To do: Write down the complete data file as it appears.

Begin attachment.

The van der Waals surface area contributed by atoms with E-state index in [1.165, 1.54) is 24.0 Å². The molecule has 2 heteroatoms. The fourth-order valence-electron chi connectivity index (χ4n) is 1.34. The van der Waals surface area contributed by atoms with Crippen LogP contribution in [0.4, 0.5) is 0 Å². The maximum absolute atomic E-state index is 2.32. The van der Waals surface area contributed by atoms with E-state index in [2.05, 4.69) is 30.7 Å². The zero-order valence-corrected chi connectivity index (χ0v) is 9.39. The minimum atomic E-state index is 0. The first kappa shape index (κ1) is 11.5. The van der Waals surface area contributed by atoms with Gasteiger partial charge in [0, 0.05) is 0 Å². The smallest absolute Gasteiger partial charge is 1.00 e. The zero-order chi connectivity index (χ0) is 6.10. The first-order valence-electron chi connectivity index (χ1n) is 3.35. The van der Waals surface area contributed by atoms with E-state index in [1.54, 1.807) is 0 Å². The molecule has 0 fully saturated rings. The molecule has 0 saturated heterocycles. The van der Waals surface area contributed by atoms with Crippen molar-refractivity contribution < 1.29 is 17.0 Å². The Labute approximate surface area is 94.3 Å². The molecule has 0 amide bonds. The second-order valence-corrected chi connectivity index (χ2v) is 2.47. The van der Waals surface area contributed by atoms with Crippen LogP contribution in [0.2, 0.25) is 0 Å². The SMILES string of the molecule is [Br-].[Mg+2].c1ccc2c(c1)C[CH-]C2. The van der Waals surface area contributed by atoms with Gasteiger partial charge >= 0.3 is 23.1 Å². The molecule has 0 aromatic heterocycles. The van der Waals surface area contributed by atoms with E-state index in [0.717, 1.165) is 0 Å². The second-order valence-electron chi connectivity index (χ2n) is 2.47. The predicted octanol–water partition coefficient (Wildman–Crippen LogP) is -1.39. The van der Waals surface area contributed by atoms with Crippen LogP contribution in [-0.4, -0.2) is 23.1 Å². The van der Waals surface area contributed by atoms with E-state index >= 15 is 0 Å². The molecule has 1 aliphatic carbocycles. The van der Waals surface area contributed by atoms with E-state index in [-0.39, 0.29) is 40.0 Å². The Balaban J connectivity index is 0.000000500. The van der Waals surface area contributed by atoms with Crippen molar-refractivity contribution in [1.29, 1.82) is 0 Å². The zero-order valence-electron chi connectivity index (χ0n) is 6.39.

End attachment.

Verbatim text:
The van der Waals surface area contributed by atoms with E-state index in [1.165, 1.54) is 24.0 Å². The molecule has 2 heteroatoms. The fourth-order valence-electron chi connectivity index (χ4n) is 1.34. The van der Waals surface area contributed by atoms with Crippen LogP contribution in [0.4, 0.5) is 0 Å². The maximum absolute atomic E-state index is 2.32. The van der Waals surface area contributed by atoms with E-state index in [2.05, 4.69) is 30.7 Å². The zero-order valence-corrected chi connectivity index (χ0v) is 9.39. The minimum atomic E-state index is 0. The first kappa shape index (κ1) is 11.5. The van der Waals surface area contributed by atoms with Gasteiger partial charge in [0, 0.05) is 0 Å². The smallest absolute Gasteiger partial charge is 1.00 e. The zero-order chi connectivity index (χ0) is 6.10. The first-order valence-electron chi connectivity index (χ1n) is 3.35. The van der Waals surface area contributed by atoms with E-state index in [1.54, 1.807) is 0 Å². The molecule has 0 fully saturated rings. The molecule has 0 saturated heterocycles. The van der Waals surface area contributed by atoms with Crippen molar-refractivity contribution < 1.29 is 17.0 Å². The Labute approximate surface area is 94.3 Å². The molecule has 0 amide bonds. The second-order valence-corrected chi connectivity index (χ2v) is 2.47. The van der Waals surface area contributed by atoms with Crippen LogP contribution in [0.2, 0.25) is 0 Å². The SMILES string of the molecule is [Br-].[Mg+2].c1ccc2c(c1)C[CH-]C2. The van der Waals surface area contributed by atoms with Gasteiger partial charge >= 0.3 is 23.1 Å². The molecule has 0 aromatic heterocycles. The van der Waals surface area contributed by atoms with E-state index in [0.717, 1.165) is 0 Å². The second-order valence-electron chi connectivity index (χ2n) is 2.47. The predicted octanol–water partition coefficient (Wildman–Crippen LogP) is -1.39. The van der Waals surface area contributed by atoms with Crippen LogP contribution in [-0.4, -0.2) is 23.1 Å². The van der Waals surface area contributed by atoms with E-state index >= 15 is 0 Å². The molecule has 1 aliphatic carbocycles. The van der Waals surface area contributed by atoms with E-state index in [-0.39, 0.29) is 40.0 Å². The Balaban J connectivity index is 0.000000500. The van der Waals surface area contributed by atoms with Crippen molar-refractivity contribution in [1.29, 1.82) is 0 Å². The zero-order valence-electron chi connectivity index (χ0n) is 6.39.